The President’s Bold Jobs Bill (Maybe)The President is sounding like a fighter these days. He even says he’ll be proposing a jobs bill in September – and if Republicans don’t go along he’ll fight for it through Election Day (or beyond).That’s a start. But read the small print and all he’s talked about so far is extending the payroll tax cut and unemployment benefits (good, but small potatoes), ratifying the Columbia and South Korea free trade agreements (not necessarily a job-creating move), and creating an infrastructure bank.
An infrastructure bank might be helpful, depending on its size. Which is the real question hovering over the entire putative jobs bill – its size.
Some of the President’s political advisors have been pushing for small-bore initiatives that they believe might have a chance of getting through the Republican just-say-no House. They also figure policy miniatures won’t give aspiring GOP candidates more ammunition to tar Obama as a big-government liberal.
But the President is sounding as if he’s rejected their advice.
That’s good policy and good politics.
Good policy because any jobs bill has to be big enough to give the economy the boost it needs to get out of the gravitational pull of the Great Recession.
Right now all the old booster rockets are gone. The original stimulus is over. The Fed’s “quantitative easing” is over.
Combine the budget cuts state and local governments continue to make with the slowdown in consumer spending, the reluctance of businesses to expand or hire, and the magnitude of unemployment and under-employment, and you need a big new booster rocket. I’d estimate the shortfall in aggregate demand to be $300 billion to $500 billion this year alone.
A bold jobs plan is also good politics. With more than 25 million Americans looking for full-time jobs, the wages of people with jobs falling, and an economy on the verge of a double dip, the President has to come out fighting on the side of average people.
Besides, Republicans won’t go along with any jobs initiative he proposes – even a tiny one. Better they reject one that could make a real difference than one that’s pitifully small and symbolic.
If Republicans reject it, Obama can build his 2012 campaign around that fight. Maybe he’ll even call Republicans on their big lie that smaller government leads to more jobs.
What would a bold jobs bill look like? Here are the ten components I’d recommend (apologies to those of you who have read some of these before):
1. Exempt first $20K of income from payroll taxes for two years. Make up shortfall by raising ceiling on income subject to payroll taxes.
2. Recreate the WPA and Civilian Conservation Corps to put long-term unemployed directly to work.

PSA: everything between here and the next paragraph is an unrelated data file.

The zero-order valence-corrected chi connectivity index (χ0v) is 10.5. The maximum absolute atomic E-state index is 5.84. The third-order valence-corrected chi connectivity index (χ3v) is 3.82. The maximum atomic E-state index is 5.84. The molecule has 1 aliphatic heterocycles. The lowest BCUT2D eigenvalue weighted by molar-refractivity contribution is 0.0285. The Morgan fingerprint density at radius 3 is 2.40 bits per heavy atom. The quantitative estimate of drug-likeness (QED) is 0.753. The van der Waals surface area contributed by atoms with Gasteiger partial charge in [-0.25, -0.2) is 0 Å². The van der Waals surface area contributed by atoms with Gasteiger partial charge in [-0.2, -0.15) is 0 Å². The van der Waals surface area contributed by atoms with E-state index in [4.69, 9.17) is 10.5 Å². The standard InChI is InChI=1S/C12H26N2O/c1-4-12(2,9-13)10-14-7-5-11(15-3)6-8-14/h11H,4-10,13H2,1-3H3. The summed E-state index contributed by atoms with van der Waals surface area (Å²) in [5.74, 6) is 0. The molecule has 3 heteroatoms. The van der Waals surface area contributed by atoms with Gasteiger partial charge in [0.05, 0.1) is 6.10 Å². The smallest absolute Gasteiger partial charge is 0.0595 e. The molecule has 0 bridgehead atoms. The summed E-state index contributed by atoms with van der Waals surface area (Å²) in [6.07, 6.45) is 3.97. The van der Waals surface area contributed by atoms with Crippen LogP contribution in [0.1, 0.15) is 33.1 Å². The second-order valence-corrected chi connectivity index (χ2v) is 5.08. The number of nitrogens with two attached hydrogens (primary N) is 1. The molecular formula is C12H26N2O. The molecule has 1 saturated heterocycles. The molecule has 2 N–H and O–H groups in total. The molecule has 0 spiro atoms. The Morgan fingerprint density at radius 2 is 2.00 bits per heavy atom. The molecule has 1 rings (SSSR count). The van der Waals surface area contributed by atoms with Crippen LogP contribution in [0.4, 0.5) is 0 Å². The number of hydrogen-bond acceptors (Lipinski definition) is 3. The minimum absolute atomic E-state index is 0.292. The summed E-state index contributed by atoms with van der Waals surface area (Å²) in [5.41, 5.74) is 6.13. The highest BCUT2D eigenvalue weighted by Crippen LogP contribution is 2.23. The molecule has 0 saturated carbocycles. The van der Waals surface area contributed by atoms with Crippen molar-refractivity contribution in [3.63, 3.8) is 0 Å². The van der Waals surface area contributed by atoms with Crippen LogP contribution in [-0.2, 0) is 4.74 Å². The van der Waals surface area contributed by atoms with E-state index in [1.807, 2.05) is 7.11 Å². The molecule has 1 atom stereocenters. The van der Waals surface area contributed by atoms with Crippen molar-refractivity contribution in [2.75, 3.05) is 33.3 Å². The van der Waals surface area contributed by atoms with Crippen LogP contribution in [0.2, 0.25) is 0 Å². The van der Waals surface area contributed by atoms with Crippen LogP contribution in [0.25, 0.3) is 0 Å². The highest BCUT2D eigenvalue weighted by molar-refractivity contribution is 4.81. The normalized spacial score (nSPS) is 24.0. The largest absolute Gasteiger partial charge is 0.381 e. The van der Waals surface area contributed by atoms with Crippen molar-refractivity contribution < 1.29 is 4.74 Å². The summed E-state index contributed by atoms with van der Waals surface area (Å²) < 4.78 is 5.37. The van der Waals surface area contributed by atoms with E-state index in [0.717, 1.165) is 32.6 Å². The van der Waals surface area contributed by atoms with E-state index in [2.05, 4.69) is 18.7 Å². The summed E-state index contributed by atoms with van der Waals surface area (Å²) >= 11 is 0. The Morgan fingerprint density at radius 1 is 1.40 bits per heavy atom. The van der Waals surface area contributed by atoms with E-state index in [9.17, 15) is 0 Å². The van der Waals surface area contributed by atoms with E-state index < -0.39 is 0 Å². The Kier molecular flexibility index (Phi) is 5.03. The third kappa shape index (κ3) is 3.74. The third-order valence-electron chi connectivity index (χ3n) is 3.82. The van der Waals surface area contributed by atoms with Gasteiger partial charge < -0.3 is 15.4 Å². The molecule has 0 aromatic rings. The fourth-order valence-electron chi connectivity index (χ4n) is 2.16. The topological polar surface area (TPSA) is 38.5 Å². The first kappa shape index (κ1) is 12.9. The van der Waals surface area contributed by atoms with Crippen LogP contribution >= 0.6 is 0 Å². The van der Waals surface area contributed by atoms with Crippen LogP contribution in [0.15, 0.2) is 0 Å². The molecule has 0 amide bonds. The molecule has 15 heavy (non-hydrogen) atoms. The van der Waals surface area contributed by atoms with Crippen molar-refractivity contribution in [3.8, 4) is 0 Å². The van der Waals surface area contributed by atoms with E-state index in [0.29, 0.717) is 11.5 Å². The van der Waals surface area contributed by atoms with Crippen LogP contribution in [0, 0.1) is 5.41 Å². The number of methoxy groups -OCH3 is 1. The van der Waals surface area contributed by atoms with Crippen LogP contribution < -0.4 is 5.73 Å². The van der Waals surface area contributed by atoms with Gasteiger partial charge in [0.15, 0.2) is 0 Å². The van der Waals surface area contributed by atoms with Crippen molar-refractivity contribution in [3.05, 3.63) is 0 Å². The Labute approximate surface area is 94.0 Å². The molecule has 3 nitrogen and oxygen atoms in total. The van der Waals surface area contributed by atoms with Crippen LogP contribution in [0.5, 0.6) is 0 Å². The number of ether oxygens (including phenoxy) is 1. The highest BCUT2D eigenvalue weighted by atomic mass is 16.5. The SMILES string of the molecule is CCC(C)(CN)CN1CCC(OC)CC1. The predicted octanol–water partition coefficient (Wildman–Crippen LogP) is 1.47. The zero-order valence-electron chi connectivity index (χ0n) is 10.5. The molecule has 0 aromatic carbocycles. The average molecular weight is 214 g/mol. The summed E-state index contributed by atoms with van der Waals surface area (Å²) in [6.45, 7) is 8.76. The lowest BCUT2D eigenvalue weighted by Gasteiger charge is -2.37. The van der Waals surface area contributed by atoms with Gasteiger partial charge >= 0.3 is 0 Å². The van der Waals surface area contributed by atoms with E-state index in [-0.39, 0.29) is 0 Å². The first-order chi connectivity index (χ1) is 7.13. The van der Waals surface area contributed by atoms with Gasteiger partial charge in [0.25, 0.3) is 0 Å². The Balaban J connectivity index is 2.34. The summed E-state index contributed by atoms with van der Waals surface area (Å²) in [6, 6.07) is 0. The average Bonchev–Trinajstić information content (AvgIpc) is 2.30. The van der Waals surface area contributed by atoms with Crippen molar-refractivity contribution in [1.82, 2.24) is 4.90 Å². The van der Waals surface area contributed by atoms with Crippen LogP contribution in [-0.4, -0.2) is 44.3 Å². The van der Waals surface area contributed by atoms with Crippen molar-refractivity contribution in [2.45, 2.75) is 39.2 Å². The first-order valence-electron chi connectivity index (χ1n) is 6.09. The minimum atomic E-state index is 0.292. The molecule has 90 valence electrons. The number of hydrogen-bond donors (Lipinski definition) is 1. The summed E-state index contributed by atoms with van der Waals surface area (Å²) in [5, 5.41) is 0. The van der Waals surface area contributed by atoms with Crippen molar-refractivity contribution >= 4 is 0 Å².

3. Create an infrastructure bank authorized to borrow $300 billion a year to repair and upgrade the nation’s roads, bridges, ports, airports, school buildings, and water and sewer systems.
4. Amend bankruptcy laws to allow distressed homeowners to declare bankruptcy on their primary residence, so they can reorganize their mortgage loans.
5. Allow distressed homeowners to sell a portion of their mortgages to the FHA, which would take a proportionate share of any upside gains when the homes are sold.
6. Provide tax incentive to employers who create net new jobs ($2,500 deduction for every net new job created).
7. Make low-interest loans to cash-starved states and cities, so they don’t have to lay off teachers, fire fighters, police officers, and reduce other critical public services.
8. Provide partial unemployment benefits to people who have lost part-time jobs.
9. Enlarge and expand the Earned Income Tax Credit – a wage subsidy for low-wage work.
10. Impose a “severance fee” on any large business that lays off an American worker and outsources the job abroad.
Some of these won’t cost the federal government money. Others will be costly in the short term but lead to faster growth.
Remember: Faster growth means a more manageable debt in the long term. Which means the President could tie this (or any other jobs bill of similar magnitude) to an even more ambitious long-term debt-reduction plan than he’s already proposed.
A bold jobs bill is good politics and good policy. Let’s wait to see what the President actually proposes.
Robert Reich is Chancellor's Professor of Public Policy at the University of California at Berkeley. He has served in three national administrations, most recently as secretary of labor under President Bill Clinton. He has written thirteen books, including The Work of Nations, Locked in the Cabinet, Supercapitalism, and his most recent book, Aftershock. His "Marketplace" commentaries can be found on publicradio.com and iTunes.